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Elmer Bird


Banjo player Elmer Bird was recognized as one of the country’s finest old-time musicians. He was born on May 28, 1920, in a part of Putnam County that remains rural to this day — one of Andrew Jackson Bird and Lottie Johnson Bird’s 11 children. Elmer taught himself to play banjo by watching his father strum each evening after working the corn, wheat, and tobacco crops all day. He once asked his father if he was too tired to play. Andrew replied, “Yeah, but it relaxes me.”

By studying his father’s technique, Elmer honed the drop-thumb clawhammer style, which strikes down on the strings with the thumb and first or second finger — shaped like a claw —and then pulls up on the fifth string with the thumb while grazing the second string. Most other traditional players at the time used a simpler two-finger style. But he spent more time helping his father on the farm than he did practicing music. In addition to tending the fields, Bird worked with the cattle and hired himself out to neighbors sawing logs.

Radio, then in its early days, was an escape for him, especially the Grand Ole Opry and The Old Farm Hour on Charleston’s WCHS. As a teenager, Elmer and his cousin George, a fiddler, performed for Future Farmers of America events and on WCHS and WSAZ radio. About 1939, the two decided to hitchhike to Nashville but never made it past Ashland, Kentucky, where they auditioned for Asa Martin, a local entrepreneur who was trying to build his own version of the Grand Ole Opry in eastern Kentucky. As George and Elmer (sometimes called the Bird Brothers), they performed twice daily on Martin’s The Morning Roundup on Ashland’s WCMI radio.

After about six months as professional musicians, Elmer and George returned home. Soon, the nation entered World War II. Elmer was drafted into the army and served in the North Africa and Sicily campaigns. In 1944, he received word that George had been killed during the Normandy Invasion. Bird returned home after the war and married Beulah Edwards on December 4, 1945. They built a house and farm on Turkey Creek and had three children. To support the family, he first drove a truck and then went to work at Union Carbide’s South Charleston plant in 1954.

That year, Eck Gibson and the Mountaineer Ramblers, a local bluegrass band, hired Bird. To that point, Bird had never played bluegrass banjo, a relatively new three-finger style made famous by Earl Scruggs. The band gave him a set of finger picks, and he figured out his own three-finger picking method. The band initially played a 15-minute show on weekdays and a 30-minute Saturday show on Huntington’s WHTN radio. He performed with that band for the next 15 years despite, as he would openly admit, never becoming an authentic bluegrass banjo player. Whenever someone challenged him about it, he had a ready response, “I’m not trying to be. I’m just filling in ‘til they get somebody!”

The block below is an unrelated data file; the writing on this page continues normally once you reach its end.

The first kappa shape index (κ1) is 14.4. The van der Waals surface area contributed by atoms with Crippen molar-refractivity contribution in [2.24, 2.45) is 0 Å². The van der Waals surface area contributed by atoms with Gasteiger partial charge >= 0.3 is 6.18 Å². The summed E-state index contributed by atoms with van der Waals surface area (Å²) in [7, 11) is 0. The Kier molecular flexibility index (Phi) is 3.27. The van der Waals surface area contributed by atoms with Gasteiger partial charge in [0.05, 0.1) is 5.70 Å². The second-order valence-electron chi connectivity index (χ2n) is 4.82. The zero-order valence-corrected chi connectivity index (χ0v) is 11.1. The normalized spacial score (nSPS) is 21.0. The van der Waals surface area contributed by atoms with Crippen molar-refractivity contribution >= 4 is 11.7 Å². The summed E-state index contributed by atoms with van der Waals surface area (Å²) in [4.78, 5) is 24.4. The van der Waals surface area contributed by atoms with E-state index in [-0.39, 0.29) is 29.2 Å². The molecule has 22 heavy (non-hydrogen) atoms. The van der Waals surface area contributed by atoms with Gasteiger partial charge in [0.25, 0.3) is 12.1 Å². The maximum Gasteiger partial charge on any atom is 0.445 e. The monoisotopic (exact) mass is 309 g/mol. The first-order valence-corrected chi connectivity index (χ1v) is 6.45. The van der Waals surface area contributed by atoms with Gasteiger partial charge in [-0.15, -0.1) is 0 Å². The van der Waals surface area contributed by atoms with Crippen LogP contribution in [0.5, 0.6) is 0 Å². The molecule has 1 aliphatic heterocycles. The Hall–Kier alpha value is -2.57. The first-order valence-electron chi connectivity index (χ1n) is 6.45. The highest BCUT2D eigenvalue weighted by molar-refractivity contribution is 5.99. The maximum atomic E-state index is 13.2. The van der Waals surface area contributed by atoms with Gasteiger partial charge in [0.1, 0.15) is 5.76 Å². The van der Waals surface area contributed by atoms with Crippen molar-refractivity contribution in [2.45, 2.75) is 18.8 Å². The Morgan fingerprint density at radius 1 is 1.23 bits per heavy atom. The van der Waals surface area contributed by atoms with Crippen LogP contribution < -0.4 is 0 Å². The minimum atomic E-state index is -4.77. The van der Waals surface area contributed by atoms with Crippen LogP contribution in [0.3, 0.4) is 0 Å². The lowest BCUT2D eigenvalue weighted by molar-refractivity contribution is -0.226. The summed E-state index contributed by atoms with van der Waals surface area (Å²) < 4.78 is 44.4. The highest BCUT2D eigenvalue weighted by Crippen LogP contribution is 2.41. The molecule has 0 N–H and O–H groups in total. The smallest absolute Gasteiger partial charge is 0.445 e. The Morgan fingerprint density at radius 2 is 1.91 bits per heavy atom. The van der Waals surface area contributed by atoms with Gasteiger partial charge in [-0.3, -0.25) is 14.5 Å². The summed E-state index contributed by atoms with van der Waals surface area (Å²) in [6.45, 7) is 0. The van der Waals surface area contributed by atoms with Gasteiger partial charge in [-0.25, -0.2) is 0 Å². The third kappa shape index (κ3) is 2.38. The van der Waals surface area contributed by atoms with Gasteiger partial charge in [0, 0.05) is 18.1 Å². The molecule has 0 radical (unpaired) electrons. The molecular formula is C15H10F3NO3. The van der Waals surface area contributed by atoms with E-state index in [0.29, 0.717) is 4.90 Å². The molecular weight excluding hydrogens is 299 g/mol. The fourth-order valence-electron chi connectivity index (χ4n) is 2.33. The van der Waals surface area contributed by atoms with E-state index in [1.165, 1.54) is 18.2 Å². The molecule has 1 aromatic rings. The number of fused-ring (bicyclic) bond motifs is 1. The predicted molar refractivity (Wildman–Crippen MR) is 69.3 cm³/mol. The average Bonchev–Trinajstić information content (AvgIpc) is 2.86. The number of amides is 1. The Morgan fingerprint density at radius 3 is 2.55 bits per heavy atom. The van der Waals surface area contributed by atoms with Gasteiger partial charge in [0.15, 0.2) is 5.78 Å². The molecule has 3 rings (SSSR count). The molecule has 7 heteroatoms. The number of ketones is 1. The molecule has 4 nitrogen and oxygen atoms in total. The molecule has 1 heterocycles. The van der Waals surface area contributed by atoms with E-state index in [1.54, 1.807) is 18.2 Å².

In 1972, he retired from Union Carbide to pursue a solo music career. Feeling somewhat rejected by the bluegrass community, he turned back to old-time music, except he sped up the tunes with what he called a “double drop-thumb” style. While focusing primarily on traditional music, he often mixed bluegrass and country numbers into his repertoire. About this time, he was playing a show with David Morris, who could not remember Bird’s name. So, Morris dubbed him “The Banjo Man from Turkey Creek.” It stuck.

In 1975, Bird had a chance encounter that changed his life: meeting Grammy Award winner John Hartford at the Skyline Bluegrass Music Festival in Ronceverte. Hartford gave him some advice that boosted his confidence, “You just play that banjo like you’re capable of playing it. Let [the audience] make up their mind what they think of it.”

Bird began recording his own albums, starting with Elmer’s Greatest Licks (1979) and Home Sweet Home (1982). Hartford produced and played fiddle on Bird’s next three: Bumble Bee Waltz (1985), Turkey Creek (1987), and George How I Miss You (1992) — a tribute to his late cousin. Meanwhile, Bird became a regular at the state Folk Festival, Mountain State Art & Craft Fair, Jamboree USA, Vandalia Gathering, and Appalachian String Band Music Festival, often winning the banjo contests (including six blue ribbons at Vandalia). The Society for the Preservation of Bluegrass Music in America named him the country’s best old-time banjo player in 1984, 1985, 1986, and 1990. During this time, he toured throughout the United States and Canada and appeared on the Mountain Stage radio show.

In 1996, he received the Vandalia Award, West Virginia’s highest folklife honor. He died at his home near Hurricane on July 29, 1997. As mourners filed out of his funeral at a Putnam County church, they were greeted by John Hartford and his banjo, solemnly playing one final tune for “The Banjo Man from Turkey Creek.”

Elmer Bird performs “Sandy River Belle” from a segment on WOWK-TV News



  1. Tribe, Ivan M. Mountaineer Jamboree: Country Music in West Virginia. Lexington: University Press of Kentucky, 1984.

  2. Gartner, Paul. Elmer Bird: The Banjo Man from Turkey Creek. Goldenseal, 23, 2, Summer 1997.